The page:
Mitch MacMillan found himself in a predicament around this time last year.
He was not getting playing time at St. Cloud State and had left the school right before Christmas Break, roughly halfway through the 2011-12 season.
“When I left St. Cloud,” he says, “I didn’t have a clue where I was going.”
At age 22 he was too old for junior, but his lack of ice time meant he was too inexperienced to play in the American Hockey League. He immediately contacted the ECHL and Central Hockey League to inquire about opportunities they had available.
“At the time I didn’t really know,” he says when asked what his plans were. “I was just going to see who contacted me and where I could go. I could have gone pro or played in the CHL, but I thought that school would be my best option.”
MacMillan didn’t just get any old opportunity, though; the University of North Dakota called and asked him if he wanted to play with his younger brother, Mark.
“When he decided to leave, once he de-committed, the opportunity came up for him to come,” says Mark, “and I was giving him a little nudge to try and get him to come.”
Mitch didn’t need much persuasion.
“I was lucky enough to get a phone call from North Dakota a few days after I announced I was leaving,” says Mitch. “When North Dakota offered me a spot to come play here, I couldn’t turn it down.”
“It has been fun to have him come here so far,” avers Mark, “things weren’t quite working out for him in St. Cloud the way he wanted it to.”
Natives of Penticton, BC, they both spent a season together with Alberni Valley of the BCHL in junior.
“We had quite a bit of success together in junior,” says Mitch, “so that kind of helped the decision and just being able to spend some time with my brother in college was a big thing too.”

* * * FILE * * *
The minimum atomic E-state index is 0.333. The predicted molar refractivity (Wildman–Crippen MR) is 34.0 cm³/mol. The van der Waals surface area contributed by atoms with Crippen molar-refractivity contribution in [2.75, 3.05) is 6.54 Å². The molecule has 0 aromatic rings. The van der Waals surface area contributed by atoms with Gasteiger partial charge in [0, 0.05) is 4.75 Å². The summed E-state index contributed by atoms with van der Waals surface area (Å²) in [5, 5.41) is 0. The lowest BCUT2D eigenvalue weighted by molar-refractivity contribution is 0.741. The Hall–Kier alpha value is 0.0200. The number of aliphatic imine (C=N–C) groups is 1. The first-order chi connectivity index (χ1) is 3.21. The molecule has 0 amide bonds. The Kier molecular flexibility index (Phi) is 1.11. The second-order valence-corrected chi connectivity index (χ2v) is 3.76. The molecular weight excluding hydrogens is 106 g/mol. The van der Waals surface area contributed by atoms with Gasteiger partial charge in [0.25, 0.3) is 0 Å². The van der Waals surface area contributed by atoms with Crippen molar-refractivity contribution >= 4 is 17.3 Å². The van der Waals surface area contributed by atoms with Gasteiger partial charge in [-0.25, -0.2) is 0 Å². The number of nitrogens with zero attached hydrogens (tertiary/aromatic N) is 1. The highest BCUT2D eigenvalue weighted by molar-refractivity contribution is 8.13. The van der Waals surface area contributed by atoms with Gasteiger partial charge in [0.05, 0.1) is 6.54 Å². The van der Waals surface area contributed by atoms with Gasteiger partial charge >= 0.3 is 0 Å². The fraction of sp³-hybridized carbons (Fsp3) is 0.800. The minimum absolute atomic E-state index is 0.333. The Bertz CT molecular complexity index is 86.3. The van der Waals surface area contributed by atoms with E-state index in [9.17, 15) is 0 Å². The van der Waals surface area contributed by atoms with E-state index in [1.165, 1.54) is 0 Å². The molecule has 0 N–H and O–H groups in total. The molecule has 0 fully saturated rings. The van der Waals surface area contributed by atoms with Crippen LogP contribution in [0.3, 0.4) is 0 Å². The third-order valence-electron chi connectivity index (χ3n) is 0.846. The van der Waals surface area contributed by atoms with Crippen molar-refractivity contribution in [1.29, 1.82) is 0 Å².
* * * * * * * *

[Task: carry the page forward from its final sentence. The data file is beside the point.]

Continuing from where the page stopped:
“We stayed in touch as much as we could,” offers Mark, referring to the time they spent separated while Mark was at St. Cloud State, “we talked to each other basically every day when he was there and we played against each other one weekend, which was fun.”
The date was November 9th, 2012. Mark had a goal and an assist in a 3-0 win for North Dakota.
“It was cool. I had never played against him before,” says Mark. “We liked to chirp at each other after the whistle and just try to get under each other’s skin, but it was fun.
“It was a pretty cool experience,” echoes Mitch. “We had tons of fun out there and [it was] just fun to compete against each other, but I’m happier being on his team now.”
Mitch has only one year left to play with his brother, as his eligibility will expire after next season. The forwards had played on the same line all year in Alberni and have been paired together for the last couple of games.
“He’s more of a playmaker and likes to pass the puck,” says Mitch, “and I like to get open and take the shot. We compliment each other really well because of that.
“It’s up to the coaches, as always, but it would be nice to play together for our last year.”
Both brothers see themselves playing professional hockey in the future. Mark MacMillan was drafted by the Montreal Canadiens in the fourth round of the 2010 NHL Draft and will join the team unless he is traded.
“It was cool being a Canadian kid my whole life and the history in Montreal,” says the erstwhile Edmonton Oilers fan that lived in Alberta for six years before moving to British Columbia. “It was a pretty special moment for sure.”
A two-way forward who possesses incredible speed, Mark seeks to add weight to his 6’0”, 170-pound frame in order to compete at the next level.
“My height is there,” he says, “but I gotta pack on some pounds and add some strength if I’m going to be an NHL player.”
The future is less certain for Mitch. He remains undrafted, but should benefit from his increased playing time in Grand Forks.
“I think that’s everyone’s goal that is playing college hockey, to eventually play pro hockey after they are done,” he says, “so yeah, for sure that’s a goal of mine.”
Uncertainty clouds the future for both Mark and Mitch, but for now they are just going to enjoy the last two years they have together at North Dakota.
An opportunity they would not have had if Mitch had not left St. Cloud State and put himself in a predicament a year ago.
Follow Tom Schreier on Twitter @tschreier3